So he came back from Cabinet one day where they’d talked about this, and picked up — walked into his office and said, ‘Get me the electoral commissioner, quick!’ And I was all — I’d taken over sort of being interested in electoral office affairs so I sat in the office while he made a phone call. And he said to Keith Pearson who was then the electoral officer, ‘These bloody commissioners have stuffed up the boundaries’ — not stuffed up the boundaries — ‘they’ve stuffed up the name of the boundaries, and they’ve called this McPherson/Gold Coast. It should’ve been called McPherson, so can you get onto them and just draw their attention to the report of the Committee on Electoral Boundaries, which says how the electorate should be named, because I don’t want to have to frig around with the thing in the Senate.’ And he hung up and I said, ‘I don’t think you should have made that phone call,’ he said, ‘Why?’ I said, ‘I think I should have made that phone call. I don’t think you should have talked to the Electoral Office about that.’ ‘No, what would you know?’ So he goes out to lunch and I went out to lunch and we thought nothing more of it.
The election was held, we got the bills through, the election went on and on in 1977, the government was returned and in February — no, January — he went off, I — we had the Surveyor General’s Office too I think and they were surveying the waters around Thursday Island, so he went up on a boat trip around Thursday Island for a couple of weeks and was totally out of touch. Don Cameron, who’d been the member for — one of the members for Griffith, had had the name — he’d lost Griffith, the boundaries had been redistributed and he’d gone for another seat, Fadden, at our instigation, and he then at the declaration of the poll claimed that there’d been some funny business taking place and that someone had conspired to change the name of the seat to get him out of parliament, in effect. So a Royal Commission was established to look at that. Eric Robinson was regarded as being the person who had quote “fixed” unquote, the boundaries.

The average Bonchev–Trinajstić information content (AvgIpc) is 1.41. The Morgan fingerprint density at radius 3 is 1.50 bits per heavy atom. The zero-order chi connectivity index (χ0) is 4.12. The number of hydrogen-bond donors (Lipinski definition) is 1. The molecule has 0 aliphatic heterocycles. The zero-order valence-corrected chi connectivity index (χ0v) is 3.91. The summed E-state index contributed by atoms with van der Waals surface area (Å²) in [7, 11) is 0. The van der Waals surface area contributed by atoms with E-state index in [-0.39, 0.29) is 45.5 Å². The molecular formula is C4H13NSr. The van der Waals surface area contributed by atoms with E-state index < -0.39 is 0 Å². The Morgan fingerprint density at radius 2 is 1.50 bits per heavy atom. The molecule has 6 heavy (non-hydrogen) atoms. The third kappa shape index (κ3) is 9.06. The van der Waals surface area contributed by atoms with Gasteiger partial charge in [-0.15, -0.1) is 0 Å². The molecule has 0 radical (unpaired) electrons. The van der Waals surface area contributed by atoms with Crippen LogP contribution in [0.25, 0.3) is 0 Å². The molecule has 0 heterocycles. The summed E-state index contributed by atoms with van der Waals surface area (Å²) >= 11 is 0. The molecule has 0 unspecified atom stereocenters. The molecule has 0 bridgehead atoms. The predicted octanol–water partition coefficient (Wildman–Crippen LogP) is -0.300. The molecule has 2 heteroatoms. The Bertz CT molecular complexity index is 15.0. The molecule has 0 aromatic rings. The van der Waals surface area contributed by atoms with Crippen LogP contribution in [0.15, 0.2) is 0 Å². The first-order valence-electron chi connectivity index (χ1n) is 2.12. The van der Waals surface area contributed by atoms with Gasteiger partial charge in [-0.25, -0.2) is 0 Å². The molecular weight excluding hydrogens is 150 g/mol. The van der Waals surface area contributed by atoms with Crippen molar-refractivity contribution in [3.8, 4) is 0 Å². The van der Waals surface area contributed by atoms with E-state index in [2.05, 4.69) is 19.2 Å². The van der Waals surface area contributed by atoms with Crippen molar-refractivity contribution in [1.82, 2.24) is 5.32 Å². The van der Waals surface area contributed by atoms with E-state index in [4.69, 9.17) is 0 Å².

Eric didn’t know anything about it. We didn’t know anything about it, no one knew, it was just what the commissioners did. However, Malcolm established the Royal Commission and it called Reg, and the night before he went there we were talking about it, and I said, ‘I think you’ve got some problems there because the judge is starting to look at — because some of the commissioners had said certain things,’ and I said, ‘I think,’ you know, ‘everybody else has got legal representation, we’ve agreed to pay the legal representation for all of the Commonwealth officers involved and I think you should get yourself a lawyer,’ and he said, ‘I don’t need a lawyer,’ and I said, ‘Well…’ he said, ‘In any event there’s not time for me to brief anyone before I go into the witness box,’ and I said, ‘Well as you’d tell me, anyone who goes to defend himself has got a fool for a client.’ So [laughs] he took that quite on the jaw and we remained friends, and he went into court the next day and he — instead of — he could have handled it differently, he could have explained a little bit more about the reasons for asking for the change, but he didn’t, he was a little bit — a little bit more aggressive than he should have been. The judge justice went…